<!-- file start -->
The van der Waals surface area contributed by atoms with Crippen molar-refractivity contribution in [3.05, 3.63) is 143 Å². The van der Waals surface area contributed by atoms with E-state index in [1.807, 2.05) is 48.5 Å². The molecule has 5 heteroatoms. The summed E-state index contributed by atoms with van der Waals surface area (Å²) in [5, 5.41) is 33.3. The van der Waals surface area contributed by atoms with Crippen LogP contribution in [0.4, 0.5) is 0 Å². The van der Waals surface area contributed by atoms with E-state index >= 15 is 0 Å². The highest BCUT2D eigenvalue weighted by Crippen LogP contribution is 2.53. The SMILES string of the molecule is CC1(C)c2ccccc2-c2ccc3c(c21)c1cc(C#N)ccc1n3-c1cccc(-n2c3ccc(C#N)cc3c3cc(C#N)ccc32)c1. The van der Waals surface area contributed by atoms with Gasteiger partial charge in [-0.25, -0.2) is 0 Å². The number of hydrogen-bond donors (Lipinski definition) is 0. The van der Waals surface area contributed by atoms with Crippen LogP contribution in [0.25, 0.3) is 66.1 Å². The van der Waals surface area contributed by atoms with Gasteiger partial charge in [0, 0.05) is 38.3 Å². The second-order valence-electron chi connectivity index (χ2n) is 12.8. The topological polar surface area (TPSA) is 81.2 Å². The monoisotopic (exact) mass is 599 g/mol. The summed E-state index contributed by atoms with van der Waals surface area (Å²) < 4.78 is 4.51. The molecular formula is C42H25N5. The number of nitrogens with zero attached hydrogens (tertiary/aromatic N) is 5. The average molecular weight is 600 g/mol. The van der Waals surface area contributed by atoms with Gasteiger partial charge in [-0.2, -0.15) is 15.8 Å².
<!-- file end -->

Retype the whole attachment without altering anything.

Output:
The van der Waals surface area contributed by atoms with Crippen molar-refractivity contribution in [3.05, 3.63) is 143 Å². The van der Waals surface area contributed by atoms with E-state index in [1.807, 2.05) is 48.5 Å². The molecule has 5 heteroatoms. The summed E-state index contributed by atoms with van der Waals surface area (Å²) in [5, 5.41) is 33.3. The van der Waals surface area contributed by atoms with Crippen LogP contribution in [0.4, 0.5) is 0 Å². The van der Waals surface area contributed by atoms with E-state index >= 15 is 0 Å². The highest BCUT2D eigenvalue weighted by Crippen LogP contribution is 2.53. The SMILES string of the molecule is CC1(C)c2ccccc2-c2ccc3c(c21)c1cc(C#N)ccc1n3-c1cccc(-n2c3ccc(C#N)cc3c3cc(C#N)ccc32)c1. The van der Waals surface area contributed by atoms with Gasteiger partial charge in [-0.25, -0.2) is 0 Å². The number of hydrogen-bond donors (Lipinski definition) is 0. The van der Waals surface area contributed by atoms with Crippen LogP contribution in [0.25, 0.3) is 66.1 Å². The van der Waals surface area contributed by atoms with Gasteiger partial charge in [0, 0.05) is 38.3 Å². The second-order valence-electron chi connectivity index (χ2n) is 12.8. The topological polar surface area (TPSA) is 81.2 Å². The monoisotopic (exact) mass is 599 g/mol. The summed E-state index contributed by atoms with van der Waals surface area (Å²) < 4.78 is 4.51. The molecular formula is C42H25N5. The number of nitrogens with zero attached hydrogens (tertiary/aromatic N) is 5. The average molecular weight is 600 g/mol. The van der Waals surface area contributed by atoms with Gasteiger partial charge in [-0.2, -0.15) is 15.8 Å².